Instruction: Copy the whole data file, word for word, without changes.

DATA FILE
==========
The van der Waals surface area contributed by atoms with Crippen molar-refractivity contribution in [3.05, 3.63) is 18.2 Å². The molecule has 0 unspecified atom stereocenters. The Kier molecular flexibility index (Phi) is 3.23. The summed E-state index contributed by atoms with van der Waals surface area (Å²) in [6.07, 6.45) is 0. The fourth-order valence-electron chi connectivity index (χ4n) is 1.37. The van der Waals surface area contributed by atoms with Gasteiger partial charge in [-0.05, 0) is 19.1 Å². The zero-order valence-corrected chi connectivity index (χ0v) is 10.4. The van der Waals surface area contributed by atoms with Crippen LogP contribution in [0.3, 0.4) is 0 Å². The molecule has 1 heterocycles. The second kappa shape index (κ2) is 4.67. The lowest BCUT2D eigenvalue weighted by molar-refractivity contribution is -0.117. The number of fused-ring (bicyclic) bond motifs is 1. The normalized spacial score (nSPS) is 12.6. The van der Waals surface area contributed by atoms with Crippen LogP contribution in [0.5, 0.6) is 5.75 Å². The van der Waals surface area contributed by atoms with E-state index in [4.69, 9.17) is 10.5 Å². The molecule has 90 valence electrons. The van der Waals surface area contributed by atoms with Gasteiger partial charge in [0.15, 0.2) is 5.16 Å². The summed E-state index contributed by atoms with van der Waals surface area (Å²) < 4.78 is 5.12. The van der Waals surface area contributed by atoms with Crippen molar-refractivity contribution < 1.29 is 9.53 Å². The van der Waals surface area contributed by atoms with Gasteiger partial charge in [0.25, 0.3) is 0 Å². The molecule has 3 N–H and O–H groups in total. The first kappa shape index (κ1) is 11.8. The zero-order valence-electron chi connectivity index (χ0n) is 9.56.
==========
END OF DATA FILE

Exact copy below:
The van der Waals surface area contributed by atoms with Crippen molar-refractivity contribution in [3.05, 3.63) is 18.2 Å². The molecule has 0 unspecified atom stereocenters. The Kier molecular flexibility index (Phi) is 3.23. The summed E-state index contributed by atoms with van der Waals surface area (Å²) in [6.07, 6.45) is 0. The fourth-order valence-electron chi connectivity index (χ4n) is 1.37. The van der Waals surface area contributed by atoms with Gasteiger partial charge in [-0.05, 0) is 19.1 Å². The zero-order valence-corrected chi connectivity index (χ0v) is 10.4. The van der Waals surface area contributed by atoms with Crippen LogP contribution in [0.3, 0.4) is 0 Å². The molecule has 1 heterocycles. The second kappa shape index (κ2) is 4.67. The lowest BCUT2D eigenvalue weighted by molar-refractivity contribution is -0.117. The number of fused-ring (bicyclic) bond motifs is 1. The normalized spacial score (nSPS) is 12.6. The van der Waals surface area contributed by atoms with Crippen LogP contribution in [0.5, 0.6) is 5.75 Å². The van der Waals surface area contributed by atoms with E-state index in [4.69, 9.17) is 10.5 Å². The molecule has 90 valence electrons. The van der Waals surface area contributed by atoms with Gasteiger partial charge in [0.15, 0.2) is 5.16 Å². The summed E-state index contributed by atoms with van der Waals surface area (Å²) < 4.78 is 5.12. The van der Waals surface area contributed by atoms with Crippen molar-refractivity contribution < 1.29 is 9.53 Å². The van der Waals surface area contributed by atoms with Gasteiger partial charge in [0.25, 0.3) is 0 Å². The molecule has 3 N–H and O–H groups in total. The first kappa shape index (κ1) is 11.8. The zero-order valence-electron chi connectivity index (χ0n) is 9.56.